You don't need to think too deeply to realize how enduring his influence on the boys will be. It will affect their entire lives. What is less clear to those of us who don't look beyond the surface is that the affect on the young teacher is no less real and enduring. He discovered the heroic, compassionate, and transcendent part of himself that easily could have remained hidden even to his own eye had he failed himself at this time by taking refuge in complacency.

Why Are We Here?

We were all here for something. The neighbor who is here to open her house to anyone who needs a meal for any Shabbos of the year, the friend who is here to love his son despite the disappointment of having a child who rejects everything that he holds to be sacred, the colleague who is here to use her words to bring a smile to those who need a lift. These are people who know what they are here for, and live with the sense of purpose and fulfillment that so many of us find elusive.

In order to find our way in this world, we must stay clear of the major pitfalls that make it almost impossible to actualize ourselves.

Learn to hear your voice, not your parents. We may confuse what we need to do with what our parents (alive or dead) have made us think we must do to validate our lives. Although pleasing parents is an important part of being a good son or daughter, in the long run, living a meaningful life that you're passionate about will give your parents the ultimate happiness.

Reaching your potential takes ongoing effort. We admire people who work hard to make things happen. For some, the investment involves things that we just don't have. They give their talents, their charisma or their money. When we look further, we see that there are others who invest their most prized possession, their very essence. This is far more significant and precious than their resources We must never lose sight of the fact that the means for self-actualization are within our grasp. What we have is far less important than what we are.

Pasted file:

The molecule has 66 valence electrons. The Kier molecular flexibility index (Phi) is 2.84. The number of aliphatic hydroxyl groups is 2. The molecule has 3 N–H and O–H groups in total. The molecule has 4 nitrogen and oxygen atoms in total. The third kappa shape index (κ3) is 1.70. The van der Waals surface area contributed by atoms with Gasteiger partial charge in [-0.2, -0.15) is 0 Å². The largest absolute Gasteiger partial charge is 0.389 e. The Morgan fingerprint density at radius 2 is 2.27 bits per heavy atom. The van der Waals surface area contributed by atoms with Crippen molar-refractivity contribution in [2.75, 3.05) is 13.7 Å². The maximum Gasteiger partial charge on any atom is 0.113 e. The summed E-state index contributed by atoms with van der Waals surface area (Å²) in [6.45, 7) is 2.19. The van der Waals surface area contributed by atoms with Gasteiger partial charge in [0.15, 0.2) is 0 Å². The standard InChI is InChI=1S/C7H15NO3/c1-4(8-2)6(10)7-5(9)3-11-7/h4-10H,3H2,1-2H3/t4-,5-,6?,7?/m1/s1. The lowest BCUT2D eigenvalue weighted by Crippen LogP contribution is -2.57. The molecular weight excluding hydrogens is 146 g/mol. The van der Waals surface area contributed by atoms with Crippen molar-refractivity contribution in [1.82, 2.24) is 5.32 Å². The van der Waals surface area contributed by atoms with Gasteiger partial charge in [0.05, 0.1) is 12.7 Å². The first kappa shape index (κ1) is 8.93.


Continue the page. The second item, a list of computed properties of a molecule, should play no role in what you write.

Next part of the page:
Don't be afraid of failure. We fail and try again. We give it one more chance, this time with all of the passion and energy we can muster. Guess what? We fail again. When this pattern repeats itself enough times, we stop trying. When we hear about other people's spiritual journeys, we rarely hear about all of the stops along the way. Painful detours are opportunities for growth, and they are inevitable. Eventually, even a long and winding path will get us where we need to go, but only if we stick to it.

Clarity and focus. I envision myself having a conversation with an angel, an accuser, a life saver... The angel of death appears to me in a dream.

"I've come for you Tziporah," he says gently.

"No! Not now, I'm not ready."

There is a moment of silence. He is being kind, giving me time to think about what I really want to do with the years, if I have them. The moment feels like eternity. "What is it that you still want to do, and how long will it take?" he persists.

The words finally tumble out... "Building. Guiding. Learning. The kids. Their kids. It would take years. Give me life! I'll use it."

I flinch when I imagine my older, married friend saying, "You mean I'll never move out of this tiny house? I'll die before I get out of the suburbs?"

Some dreams are hard to wake up from, but if we are persistent we can learn to recognize the wake-up call coming from within.

This is the first article in a series on personal growth and self-discovery.